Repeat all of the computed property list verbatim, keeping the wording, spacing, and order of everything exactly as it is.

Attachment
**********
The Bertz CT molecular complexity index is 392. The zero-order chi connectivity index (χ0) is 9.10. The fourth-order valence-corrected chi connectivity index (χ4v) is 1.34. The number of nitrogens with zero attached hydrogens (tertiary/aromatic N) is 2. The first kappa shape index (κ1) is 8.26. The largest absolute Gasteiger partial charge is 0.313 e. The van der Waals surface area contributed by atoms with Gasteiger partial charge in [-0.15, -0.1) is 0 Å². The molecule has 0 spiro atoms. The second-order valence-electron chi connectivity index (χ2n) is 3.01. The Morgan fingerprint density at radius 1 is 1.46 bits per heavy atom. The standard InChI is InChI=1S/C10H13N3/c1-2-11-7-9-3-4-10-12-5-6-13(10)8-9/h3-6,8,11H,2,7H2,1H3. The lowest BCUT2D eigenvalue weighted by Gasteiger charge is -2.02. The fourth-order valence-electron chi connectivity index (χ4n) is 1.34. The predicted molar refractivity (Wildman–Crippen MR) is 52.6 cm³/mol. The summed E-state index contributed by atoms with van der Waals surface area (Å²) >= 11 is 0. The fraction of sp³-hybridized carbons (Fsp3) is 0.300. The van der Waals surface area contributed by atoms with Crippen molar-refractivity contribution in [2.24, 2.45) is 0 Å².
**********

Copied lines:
The Bertz CT molecular complexity index is 392. The zero-order chi connectivity index (χ0) is 9.10. The fourth-order valence-corrected chi connectivity index (χ4v) is 1.34. The number of nitrogens with zero attached hydrogens (tertiary/aromatic N) is 2. The first kappa shape index (κ1) is 8.26. The largest absolute Gasteiger partial charge is 0.313 e. The van der Waals surface area contributed by atoms with Gasteiger partial charge in [-0.15, -0.1) is 0 Å². The molecule has 0 spiro atoms. The second-order valence-electron chi connectivity index (χ2n) is 3.01. The Morgan fingerprint density at radius 1 is 1.46 bits per heavy atom. The standard InChI is InChI=1S/C10H13N3/c1-2-11-7-9-3-4-10-12-5-6-13(10)8-9/h3-6,8,11H,2,7H2,1H3. The lowest BCUT2D eigenvalue weighted by Gasteiger charge is -2.02. The fourth-order valence-electron chi connectivity index (χ4n) is 1.34. The predicted molar refractivity (Wildman–Crippen MR) is 52.6 cm³/mol. The summed E-state index contributed by atoms with van der Waals surface area (Å²) >= 11 is 0. The fraction of sp³-hybridized carbons (Fsp3) is 0.300. The van der Waals surface area contributed by atoms with Crippen molar-refractivity contribution in [2.24, 2.45) is 0 Å².